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Math

corbettw's Journal: help with math 1

Journal by corbettw

Hopefully somehow out there is better with math than I.

Suppose a giant ball of ice, 130km in diameter (water volume significantly greater than the Great Lakes) were to strike the moon at a speed of 3km/s (just above the moon's escape velocity). If my math is right, most of the water will remain on the moon in the newly formed crater, though I'm sure a significant amount would sublimate away over time.

Any help would be appreciated.

Oh, and this is for a possible scifi story. I just want to make sure the basis for the drama is at least plausible, it doesn't have to be 100% exact.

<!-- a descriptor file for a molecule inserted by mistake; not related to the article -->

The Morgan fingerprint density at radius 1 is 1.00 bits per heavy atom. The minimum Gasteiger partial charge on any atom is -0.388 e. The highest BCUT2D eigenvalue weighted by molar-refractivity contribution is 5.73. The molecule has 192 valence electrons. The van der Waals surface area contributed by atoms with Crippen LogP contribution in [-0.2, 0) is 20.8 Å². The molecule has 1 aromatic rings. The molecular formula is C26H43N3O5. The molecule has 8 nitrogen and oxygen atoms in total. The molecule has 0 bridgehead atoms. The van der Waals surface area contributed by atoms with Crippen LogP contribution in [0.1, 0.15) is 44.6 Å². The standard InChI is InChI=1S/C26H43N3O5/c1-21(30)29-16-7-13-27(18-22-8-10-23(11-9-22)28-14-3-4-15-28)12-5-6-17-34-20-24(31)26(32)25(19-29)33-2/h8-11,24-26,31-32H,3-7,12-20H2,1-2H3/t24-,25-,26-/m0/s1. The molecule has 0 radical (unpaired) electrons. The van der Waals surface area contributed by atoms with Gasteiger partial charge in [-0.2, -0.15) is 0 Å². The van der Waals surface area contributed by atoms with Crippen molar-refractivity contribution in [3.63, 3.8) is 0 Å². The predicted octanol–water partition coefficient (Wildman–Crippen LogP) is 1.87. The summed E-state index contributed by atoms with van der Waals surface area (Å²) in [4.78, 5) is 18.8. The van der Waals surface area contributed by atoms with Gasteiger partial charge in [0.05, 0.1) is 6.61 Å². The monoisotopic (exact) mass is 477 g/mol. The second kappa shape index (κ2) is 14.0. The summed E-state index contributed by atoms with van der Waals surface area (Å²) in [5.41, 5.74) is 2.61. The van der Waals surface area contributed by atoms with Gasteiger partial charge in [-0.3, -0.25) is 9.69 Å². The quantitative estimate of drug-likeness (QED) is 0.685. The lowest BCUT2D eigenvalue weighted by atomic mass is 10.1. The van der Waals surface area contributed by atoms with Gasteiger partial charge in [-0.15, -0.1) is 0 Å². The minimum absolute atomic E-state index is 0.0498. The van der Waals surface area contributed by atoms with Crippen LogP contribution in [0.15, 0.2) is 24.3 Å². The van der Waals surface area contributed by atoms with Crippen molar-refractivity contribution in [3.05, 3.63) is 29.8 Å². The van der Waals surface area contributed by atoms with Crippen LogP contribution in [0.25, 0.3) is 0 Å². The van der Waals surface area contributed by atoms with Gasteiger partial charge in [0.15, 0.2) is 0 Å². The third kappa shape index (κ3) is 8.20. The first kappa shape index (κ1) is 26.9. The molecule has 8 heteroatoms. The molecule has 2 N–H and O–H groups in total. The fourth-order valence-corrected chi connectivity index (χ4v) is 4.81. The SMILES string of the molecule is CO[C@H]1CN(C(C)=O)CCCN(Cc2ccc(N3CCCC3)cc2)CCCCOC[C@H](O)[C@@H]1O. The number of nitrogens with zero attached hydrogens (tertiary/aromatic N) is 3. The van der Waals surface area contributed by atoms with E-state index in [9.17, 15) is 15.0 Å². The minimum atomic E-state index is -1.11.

The question, how much water would end up left behind? I'm not sure if it would rival Lake Superior, Lake Erie, some other lake, or essentially none at all.

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help with math

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  • Well that's 10,800 Km/hr, so my best guess is one big steam explosion and a new Tycho crater [wikipedia.org]. Maybe what you want isn't an impact at 3 Km/s but an impact at 3m/s like an ice ball that settles into an orbit a 100 m above the surface and hit an mountain or two and rolls along the ground . If memory serves me correctly, in a book titled "Somebody else is on the Moon" there were pictures of boulders on the moon that had rolled up hill; that kind of glancing blow would splatter ice and water over quite a bit of

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